Presentation on theme: "Ranking of security controlling strategies driven by quantitative threat analysis. Tavolo 2: "Big data security evaluation" UNIFI-CNR Nicola Nostro, Andrea."— Presentation transcript:
Ranking of security controlling strategies driven by quantitative threat analysis. Tavolo 2: "Big data security evaluation" UNIFI-CNR Nicola Nostro, Andrea Ceccarelli, Ilaria Matteucci, Felicita Di Giandomenico Fai della Paganella - February 12, 2014
Outline 1.General description of work 2.Basics 3.Architecture/Framework 4.Use case 5.Conclusions and future works
General description of the work Security analysis and design are key activities for the protection of critical systems and infrastructure. Traditional approaches: – Apply a qualitative threat assessment – Results used as input for the security design such that appropriate countermeasures are selected Our work: selection and ranking of security controlling strategies driven by quantitative threat analysis – Threat analysis that identifies attack points and paths, and ranks attacks (costs, difficulty,...) – Such enriched information is used for more elaborated controlling strategies that derive the appropriate monitoring rules and select countermeasures.
Basics – Threat Analysis Purpose is to create a data base of threats, vulnerabilities and countermeasures – Start from the identification of the assets to protect – identifies the potential vulnerabilities and the related threats – takes into account the severity of the threats – countermeasures plan are defined A vulnerability is represented by a bug, a flaw, a weakness or exposure of an application; a system, a device or a service which could lead to issues of confidentiality, integrity or availability. A threat represents the occurrence of a harmful event, by exploiting one or more vulnerabilities.
Basics – Control strategies (1) A control strategy is defined in order to guarantee “security” at run-time. A security policy is expressed over the traces of the system. Guaranteeing security means that the controlled system satisfies security policies.
Basics – Control strategies (2) The truncation strategy recognizes bad sequences of actions and halts program execution before security property is violated, but cannot otherwise modify program behavior. The suppression strategy can halt program execution and suppress individual program actions without terminating the program outright. The insertion strategy can insert a sequence of actions into the program actions stream as well as terminate the program.
Framework Architecture Threat analysis supported by security models provides information on: – Attackers – Attacks and Attack points (as usual from threat analysis) – Attack paths – Relevance of the path (from a security viewpoint)/necessity of countermeasures – Weights: costs, probabilities Security control strategies – Uses weights, relevance of the paths – Current objective: ranking of quantitative security controlling strategies – Final output is the definition of countermeasures based on the evaluation of the controlled paths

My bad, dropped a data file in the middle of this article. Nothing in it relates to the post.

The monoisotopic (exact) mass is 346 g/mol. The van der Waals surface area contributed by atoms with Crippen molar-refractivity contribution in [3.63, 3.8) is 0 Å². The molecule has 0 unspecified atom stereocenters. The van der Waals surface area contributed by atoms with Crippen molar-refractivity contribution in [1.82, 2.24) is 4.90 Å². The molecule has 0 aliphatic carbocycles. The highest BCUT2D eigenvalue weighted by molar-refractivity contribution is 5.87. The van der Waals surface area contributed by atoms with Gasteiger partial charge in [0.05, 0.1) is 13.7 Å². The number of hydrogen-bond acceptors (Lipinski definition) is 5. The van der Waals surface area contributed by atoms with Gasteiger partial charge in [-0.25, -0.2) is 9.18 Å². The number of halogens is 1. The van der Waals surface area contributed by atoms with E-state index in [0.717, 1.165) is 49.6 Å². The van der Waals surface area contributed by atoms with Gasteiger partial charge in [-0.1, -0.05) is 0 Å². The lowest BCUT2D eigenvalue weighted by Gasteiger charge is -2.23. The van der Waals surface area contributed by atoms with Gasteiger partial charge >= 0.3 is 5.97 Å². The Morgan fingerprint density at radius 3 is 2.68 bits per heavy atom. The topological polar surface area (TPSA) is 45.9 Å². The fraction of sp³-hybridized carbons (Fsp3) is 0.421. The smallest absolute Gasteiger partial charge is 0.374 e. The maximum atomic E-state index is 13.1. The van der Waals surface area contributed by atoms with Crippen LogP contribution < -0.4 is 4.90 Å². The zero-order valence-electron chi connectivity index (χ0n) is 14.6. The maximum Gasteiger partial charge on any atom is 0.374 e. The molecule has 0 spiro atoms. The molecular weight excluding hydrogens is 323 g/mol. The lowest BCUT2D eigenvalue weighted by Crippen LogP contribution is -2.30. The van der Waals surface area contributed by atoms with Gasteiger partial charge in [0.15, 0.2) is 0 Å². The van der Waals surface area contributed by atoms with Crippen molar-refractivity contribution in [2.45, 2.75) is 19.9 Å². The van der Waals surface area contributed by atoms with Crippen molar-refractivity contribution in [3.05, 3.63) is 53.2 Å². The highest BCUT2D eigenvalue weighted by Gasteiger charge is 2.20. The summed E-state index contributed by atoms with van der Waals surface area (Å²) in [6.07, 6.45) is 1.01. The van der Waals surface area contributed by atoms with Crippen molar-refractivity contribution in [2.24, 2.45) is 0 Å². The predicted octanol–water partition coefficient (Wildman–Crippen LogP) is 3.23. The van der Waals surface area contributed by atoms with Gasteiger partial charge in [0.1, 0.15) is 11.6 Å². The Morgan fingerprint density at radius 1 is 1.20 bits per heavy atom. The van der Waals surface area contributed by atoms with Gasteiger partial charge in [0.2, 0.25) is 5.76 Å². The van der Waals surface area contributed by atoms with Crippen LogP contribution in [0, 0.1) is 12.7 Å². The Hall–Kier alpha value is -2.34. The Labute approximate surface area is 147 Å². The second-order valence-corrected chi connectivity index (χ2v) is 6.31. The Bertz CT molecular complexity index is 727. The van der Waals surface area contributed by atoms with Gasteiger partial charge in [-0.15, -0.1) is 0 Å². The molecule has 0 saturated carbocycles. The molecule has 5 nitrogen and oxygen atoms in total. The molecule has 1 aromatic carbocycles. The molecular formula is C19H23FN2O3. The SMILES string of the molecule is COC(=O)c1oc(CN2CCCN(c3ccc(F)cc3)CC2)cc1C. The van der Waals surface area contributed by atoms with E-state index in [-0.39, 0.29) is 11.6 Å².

High-level Workflow (system) functional requirements dependability and security requirements Threats Analysis Requirements Controlling strategies Design of security countermeasures
Use case description Critical system – Several categories of users – Heterogeneous devices Security and Privacy requirements to protect – guarantees that authorized users do not compromise, counterfeit, steal or unnecessarily query data, or do not abuse of the data correlation and data search capacity behind what is strictly necessary for their work.
ADVISE formalism 1.Attack Execution Graph (AEG) – attack graph with different nodes: attack steps, access domains, skills, and goals 2. Adversary Profile: the set of items initially owned, proficiency in attack skills, and policies: – payoff, costs, detection risk The algorithm evaluates the reachable states for a planning horizon, and selects the most appealing E. LeMay, M.D. Ford, K. Keefe, W.H. Sanders, C. Muehrcke, “Model-based Security Metrics Using ADversary VIew Security Evaluation (ADVISE)”. QEST 2011: 191-200
(Insider) Threat analysis and AEG – resulting AEG Data Theft Attack Execution Graph
(insider) Threat analysis and AEG – quantitative results Based on predefined metrics of interest – Attackers; – Critical paths, probability to follow a path; – Critical Attack Steps; – Attack costs; –... AttributesSystem Administrator System Expert Skill800500 Cost00 Detection0.10.4 Payoff1000
Quantitative Control strategies We can associate with each trace manipulation a measure, e.g., a cost. Definition of a controller process trough a Generalized Process Algebra in which each step is associated with a value. Definition. Given a path t = (a 1,k 1 ) … (a n,k n ), the label of t is given by (a 1 … a n ) belongs to Act*, and its run weight by |t| = k 1 * … * k n belongs to K, where the product * denotes the product of the considered semiring K. The valuation of a process intuitively corresponds to the sum of all possible quantity of the traces belonging to the process.
Is a Control strategies better than another? To select the controller strategy that better fit a set of requirements (e.g., the minimum cost) we associate to each step a value obtained by the threat analysis. where k,k’ denote these values. ;;
Next Steps Identification of appropriate Case Study Preliminary version of paper in progress Iterative approach to framework